PROGRAM PROVIDERS - The biggest story of the past few months (other providers' attempts to catch up with DirecTV's expanded HD offerings) continued to generate news. DirecTV itself made a couple of additions, adding Tennis Channel nationally as well as agreeing to add local PBS HD feeds sometime this year. In response, Comcast added new channels (including CNN, SciFi, USA and some of the Discovery Networks lineup) to the DC metro area, Charleston, SC and other areas in the Southeast (adds vary by area). Other providers were busy as well - examples include Time Warner (adding a wide variety of channels to various parts of NY as well as Raleigh, NC, Augusta, ME and San Diego, CA), Cox, (adding CNN, TBS, Discovery Channel and TLC in Kansas), Charter (adding Weather Channel, Discovery Channel, TLC and FSN in Yakima, WA) Wide Open West (National Geographic and three Discovery Networks channels in the Metro Detroit area) and Cablevision (adding ESPN2). But while adding channels where it could (we're still waiting for SciFi and some of those Discovery channels here in Boston), Comcast also is attempting to reframe the whole debate by focusing on "choices" (which includes their expanding HD VOD menu as well as linear channels) as opposed to linear channels alone. They have ambitious plans in this regard, expanding to 1000 choices this year, and planning to offer more than half of a projected 6000 total VOD movies in HD by 2009.

One of the other ways to catch up is to expand capacity, and this effort continued as well. Dish plans to launch new satellites to bring them up to 100 national channels plus HD locals in 100 markets. Others are looking to the more-efficient MPEG-4 video format, and this is being pushed forward by the Society of Cable Telecommunications Engineers (SCTE), who approved a related technical standard. Support also came from Motorola, who announced a new line of set top boxes that support both the new format and the existing MPEG-2, and who predicted widespread cable deployment of these boxes by the end of 2009. A method we've discussed before is the accelerated movement of analog channels to digital-only tiers, but you've got to be careful in implementing that - when Comcast in Detroit tried to do that with the PEG (public/educational/government) channels, a federal judge sided with local officials and issued a temporary restraining order forbidding the move. IPTV (the IP standing for Internet Protocol, which theoretically should make it possible to access channels more like we access websites today, which means potentially unlimited channel selection) is also in the mix, and this effort to implement global standards should help speed its implementation.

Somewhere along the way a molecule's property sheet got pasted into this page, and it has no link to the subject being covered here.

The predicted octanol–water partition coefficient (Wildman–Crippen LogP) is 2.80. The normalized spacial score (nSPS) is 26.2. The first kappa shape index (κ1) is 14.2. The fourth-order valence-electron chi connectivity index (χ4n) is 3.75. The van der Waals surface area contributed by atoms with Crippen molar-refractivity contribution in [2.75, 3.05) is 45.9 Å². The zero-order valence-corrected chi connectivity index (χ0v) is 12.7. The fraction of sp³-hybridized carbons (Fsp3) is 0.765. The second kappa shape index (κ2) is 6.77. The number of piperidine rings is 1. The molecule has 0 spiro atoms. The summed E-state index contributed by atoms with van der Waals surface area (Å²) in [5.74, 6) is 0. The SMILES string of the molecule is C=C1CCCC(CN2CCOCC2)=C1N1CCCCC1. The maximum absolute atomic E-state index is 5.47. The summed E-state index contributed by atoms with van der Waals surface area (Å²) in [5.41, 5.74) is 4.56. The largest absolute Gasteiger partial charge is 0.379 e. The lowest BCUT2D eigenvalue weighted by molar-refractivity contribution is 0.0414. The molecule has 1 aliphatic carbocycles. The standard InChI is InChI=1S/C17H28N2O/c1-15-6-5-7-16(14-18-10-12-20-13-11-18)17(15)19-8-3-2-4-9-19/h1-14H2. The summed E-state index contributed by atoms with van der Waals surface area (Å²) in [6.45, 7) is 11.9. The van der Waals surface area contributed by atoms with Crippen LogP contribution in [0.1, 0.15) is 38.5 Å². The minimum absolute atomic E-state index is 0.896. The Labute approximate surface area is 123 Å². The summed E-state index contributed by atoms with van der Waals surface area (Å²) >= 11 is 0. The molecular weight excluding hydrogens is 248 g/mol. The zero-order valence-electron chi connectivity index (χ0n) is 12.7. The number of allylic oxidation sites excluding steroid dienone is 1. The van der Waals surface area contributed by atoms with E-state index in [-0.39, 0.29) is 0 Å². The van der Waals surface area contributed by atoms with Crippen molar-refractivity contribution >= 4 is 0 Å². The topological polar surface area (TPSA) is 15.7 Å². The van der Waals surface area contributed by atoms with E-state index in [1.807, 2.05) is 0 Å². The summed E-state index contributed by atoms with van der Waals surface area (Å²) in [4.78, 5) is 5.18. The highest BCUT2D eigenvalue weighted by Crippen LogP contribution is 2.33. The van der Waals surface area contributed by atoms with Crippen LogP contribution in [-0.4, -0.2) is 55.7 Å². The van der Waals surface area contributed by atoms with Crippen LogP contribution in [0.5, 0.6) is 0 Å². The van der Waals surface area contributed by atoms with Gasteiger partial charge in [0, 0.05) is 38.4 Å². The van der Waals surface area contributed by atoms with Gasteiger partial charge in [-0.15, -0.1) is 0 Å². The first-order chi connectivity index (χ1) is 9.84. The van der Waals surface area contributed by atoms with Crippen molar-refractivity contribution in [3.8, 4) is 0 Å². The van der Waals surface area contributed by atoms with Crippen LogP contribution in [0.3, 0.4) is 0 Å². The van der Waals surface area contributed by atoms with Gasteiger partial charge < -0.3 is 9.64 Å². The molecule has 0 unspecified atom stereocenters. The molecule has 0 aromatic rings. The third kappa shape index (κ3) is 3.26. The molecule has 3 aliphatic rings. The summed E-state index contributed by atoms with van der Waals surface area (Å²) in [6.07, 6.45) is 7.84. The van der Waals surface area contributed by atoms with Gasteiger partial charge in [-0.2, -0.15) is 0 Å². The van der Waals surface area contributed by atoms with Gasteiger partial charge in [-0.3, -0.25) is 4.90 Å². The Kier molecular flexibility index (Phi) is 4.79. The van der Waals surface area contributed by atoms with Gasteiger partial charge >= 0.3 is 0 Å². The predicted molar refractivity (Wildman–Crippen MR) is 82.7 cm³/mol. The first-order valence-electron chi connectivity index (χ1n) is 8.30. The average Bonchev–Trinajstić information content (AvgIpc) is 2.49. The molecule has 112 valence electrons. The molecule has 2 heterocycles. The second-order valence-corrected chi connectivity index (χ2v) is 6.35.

There were other technological developments affecting multiple providers. CableLabs has renamed its OpenCable platform as "tru2way", and says that it will be supported by most cable companies (Comcast will be using it to help develop interactive serivices without the use of set-top boxes). To help explain this technology, here's this clip of a Panasonic marketing person shot at CES (includes a demo). Freed from its marriage to Dish Networks, Echostar Holdings will be marketing its Sling Media products (best known for the Slingbox, which lets you watch your recorded TV shows on any Internet-connected device) to cable operators and telcos.

Another ongoing story we cover in this section is legal matters concerning the various providers, and this month saw both a settlement of differences (Comcast and DirecTV settled the suit over Comcast's picture-quality survey) and a new suit (the Wealth TV network suing Time Warner over a perceived bias towards carrying MOJO (co-owned by Time Warner and Comcast) over their network, which they feel MOJO copied when it transitioned from the old INHD network.

As always, we have news relating to specific providers. Comcast has launched the TiVo service (TiVo software running on Comcast's existing Motorola set-tops). I'd have it right now if not for all the bugs reported at this AVS thread. I'm really hoping this all gets sorted out soon, as I've waited a long time for this. Looking ahead, Comcast has plans to deploy its "Start Over" service, which lets you see go back to the beginning of in-progress program. My question - will I have to choose between this and TiVo? Comcast CEO Brian Roberts gave the keynote at CES, detailing both their HD "choices" strategy and their tru2way plans. Looking even further ahead, Comcast and Panasonic will be debuting a portable DVR next year (with built-in screen and DVD player) that you can unplug from your system and take your recorded shows (SD, alas) with you. Liberty Media's pending acquisition of DirecTV is being held up by the Department of Justice and the FCC over ownership issues. As always, the news at Verizon FiOS concerns expansion - as in these notes from New York, Virginia and Rhode Island (and, I'm sure, a bunch of other places as well). And a new, HD-only satellite provider made its debut at CES.

When talking about providers, we need to remember that one of the big ways TV is changing is in the many new ways we have to get our content. This time around we have news relating to Apple's new HD movie rental plans, NetFlix's in-development movie set-top box, TiVo's indie film program and new content from XBox Liveand Vudu.